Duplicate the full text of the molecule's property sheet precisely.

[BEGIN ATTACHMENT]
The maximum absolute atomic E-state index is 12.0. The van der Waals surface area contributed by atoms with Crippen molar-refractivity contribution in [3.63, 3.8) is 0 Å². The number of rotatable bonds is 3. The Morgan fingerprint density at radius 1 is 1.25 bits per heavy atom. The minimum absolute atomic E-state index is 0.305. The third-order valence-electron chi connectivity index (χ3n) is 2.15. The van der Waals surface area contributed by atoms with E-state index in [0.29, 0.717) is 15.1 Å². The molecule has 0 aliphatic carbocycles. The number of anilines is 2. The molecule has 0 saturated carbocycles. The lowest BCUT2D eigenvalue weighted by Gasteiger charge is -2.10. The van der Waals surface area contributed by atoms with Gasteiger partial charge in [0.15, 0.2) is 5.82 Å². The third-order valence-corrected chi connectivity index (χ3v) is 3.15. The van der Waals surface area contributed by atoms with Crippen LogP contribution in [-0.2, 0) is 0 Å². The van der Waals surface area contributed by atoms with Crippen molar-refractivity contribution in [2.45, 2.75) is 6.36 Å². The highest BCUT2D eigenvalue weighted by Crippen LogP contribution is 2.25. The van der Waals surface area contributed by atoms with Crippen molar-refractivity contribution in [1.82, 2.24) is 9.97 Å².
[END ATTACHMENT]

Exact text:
The maximum absolute atomic E-state index is 12.0. The van der Waals surface area contributed by atoms with Crippen molar-refractivity contribution in [3.63, 3.8) is 0 Å². The number of rotatable bonds is 3. The Morgan fingerprint density at radius 1 is 1.25 bits per heavy atom. The minimum absolute atomic E-state index is 0.305. The third-order valence-electron chi connectivity index (χ3n) is 2.15. The van der Waals surface area contributed by atoms with E-state index in [0.29, 0.717) is 15.1 Å². The molecule has 0 aliphatic carbocycles. The number of anilines is 2. The molecule has 0 saturated carbocycles. The lowest BCUT2D eigenvalue weighted by Gasteiger charge is -2.10. The van der Waals surface area contributed by atoms with Gasteiger partial charge in [0.15, 0.2) is 5.82 Å². The third-order valence-corrected chi connectivity index (χ3v) is 3.15. The van der Waals surface area contributed by atoms with Crippen LogP contribution in [-0.2, 0) is 0 Å². The van der Waals surface area contributed by atoms with Crippen molar-refractivity contribution in [2.45, 2.75) is 6.36 Å². The highest BCUT2D eigenvalue weighted by Crippen LogP contribution is 2.25. The van der Waals surface area contributed by atoms with Crippen molar-refractivity contribution in [1.82, 2.24) is 9.97 Å².